Posts Tagged ‘raffaele sollecito’

What Marasca-Bruno Supreme Court said about Raffaele Sollecito

February 7, 2017

rs-and-lawyers

Bongiorno, Sollecito, Maori legal team

Compensation claim by Raffaele Sollecito

UPDATE

BREAKING:   Claim thrown out! ‘ANSA) – PERUGIA, FEBRUARY 11 – Rejected by the Court of Appeal of Florence, the claim for wrongful imprisonment advanced by Raffaele Sollecito, finally acquitted of the charge of having participated in the murder of Meredith Kercher. He asked over 500 thousand euro for almost four years in jail before being released from prison. As learned by ANSA Tuscan courts have held contradictory his statements in the initial survey. ‘ – Too many lies in the early stages.

Motivation Report of the Florence Compensation Claim Dismissal now available:

This translation was done by a group of unpaid volunteers who are regular posters on the Perugiamurderfile.org message board devoted to discussing the murder of Meredith Kercher in Perugia, Italy, in November of 2007. The translation and editorial team was international in its make-up.

It was completed in February 2017, having been undertaken for the sole purpose of promoting a better understanding of this complex case, and to ensure that the facts are readily available to the English-speaking world without selective emphasis, misstatement or bias.

It has been translated on a “best efforts” basis, and has gone through multiple rounds of proofreading and editing, both to ensure its accuracy and to harmonize the language insofar as possible. Persons fluent in both Italian and English are invited and encouraged to contact PMF if they find any material errors that influence the meaning or intention of the judges. All such corrections will be investigated, made as required and brought to the attention of the public. The original Italian document is twelve pages long.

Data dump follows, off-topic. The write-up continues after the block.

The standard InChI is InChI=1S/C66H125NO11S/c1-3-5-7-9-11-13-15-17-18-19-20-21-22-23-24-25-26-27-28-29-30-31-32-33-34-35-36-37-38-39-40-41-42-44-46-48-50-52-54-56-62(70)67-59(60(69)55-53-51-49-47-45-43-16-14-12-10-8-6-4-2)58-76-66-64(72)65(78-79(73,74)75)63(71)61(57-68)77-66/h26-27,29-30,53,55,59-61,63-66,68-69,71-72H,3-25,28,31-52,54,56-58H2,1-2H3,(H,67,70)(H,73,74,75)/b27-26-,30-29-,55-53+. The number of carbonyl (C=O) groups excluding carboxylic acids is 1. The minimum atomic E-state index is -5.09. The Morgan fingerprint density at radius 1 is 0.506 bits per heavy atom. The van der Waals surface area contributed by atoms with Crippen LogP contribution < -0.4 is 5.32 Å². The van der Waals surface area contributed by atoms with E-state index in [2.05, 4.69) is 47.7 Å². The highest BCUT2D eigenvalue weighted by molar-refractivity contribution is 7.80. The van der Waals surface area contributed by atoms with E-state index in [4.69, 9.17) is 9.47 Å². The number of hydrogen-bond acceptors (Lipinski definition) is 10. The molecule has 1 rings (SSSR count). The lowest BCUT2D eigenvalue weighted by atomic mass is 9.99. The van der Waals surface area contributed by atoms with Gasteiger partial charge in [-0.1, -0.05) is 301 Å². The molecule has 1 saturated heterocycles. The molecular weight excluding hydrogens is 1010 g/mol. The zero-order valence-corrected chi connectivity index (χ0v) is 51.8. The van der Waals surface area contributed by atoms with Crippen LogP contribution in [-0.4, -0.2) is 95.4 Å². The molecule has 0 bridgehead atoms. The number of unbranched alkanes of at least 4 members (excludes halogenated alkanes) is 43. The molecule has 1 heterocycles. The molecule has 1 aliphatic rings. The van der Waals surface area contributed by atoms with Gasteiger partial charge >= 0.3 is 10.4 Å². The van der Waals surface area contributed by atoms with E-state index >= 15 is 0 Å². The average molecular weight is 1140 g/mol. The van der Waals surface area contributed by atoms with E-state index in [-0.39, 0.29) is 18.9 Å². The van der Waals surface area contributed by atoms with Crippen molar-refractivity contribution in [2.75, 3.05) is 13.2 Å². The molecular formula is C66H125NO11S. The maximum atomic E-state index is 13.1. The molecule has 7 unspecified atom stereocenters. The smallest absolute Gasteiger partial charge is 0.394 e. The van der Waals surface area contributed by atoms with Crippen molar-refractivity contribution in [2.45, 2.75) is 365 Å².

As with any translation, some terminology in Italian has no direct equivalent in English. Explanations have been provided where relevant. Similarly, readers are encouraged to submit any questions about legal or other concepts that may arise as they peruse the report. Our goal is to make the report as clear and as accurate as possible; to this end, it will be amended whenever doing so promotes this goal.

As the report was written and published in Italian, that language prevails in the event of a dispute over interpretation. This English-language version is provided for readers’ convenience only; accordingly, it is a free translation and has no legal authority or status.

This translation may be freely copied or otherwise reproduced and transmitted in the unedited pdf format, provided that the translation or any excerpt therefrom is accompanied by the following attribution: “From the translation prepared by unpaid volunteers from http://www.perugiamurderfile.org to promote a better understanding of the circumstances surrounding the death of Meredith Kercher and the case against Amanda Knox and Raffaele Sollecito in the English-speaking world”.

The compensation claim

Raffaele Sollecito, represented by his attorneys throughout the process, Avvocato Giulia Bongiorno and Luca Maori, is currently claiming compensation for ‘wrongful imprisonment’ in respect of the four years he served of a sentence of 25 years handed down for the Aggravated Murder of Meredith Kercher, 1 Nov 2007.  The conviction was controversially overturned by the final Italian Supreme Court in March 2015, and its Motivational Report published – some three months late – in September 2015.  It was only then Sollecito was able to commence compensation proceedings, as the Italian Penal Code provides for this, given, its long-winded legal process whereby defendants accused of serious crimes (i.e., one with a sentence of over three years custody) can be held on remand whilst awaiting trial.  In theory, this should only be for up to one year.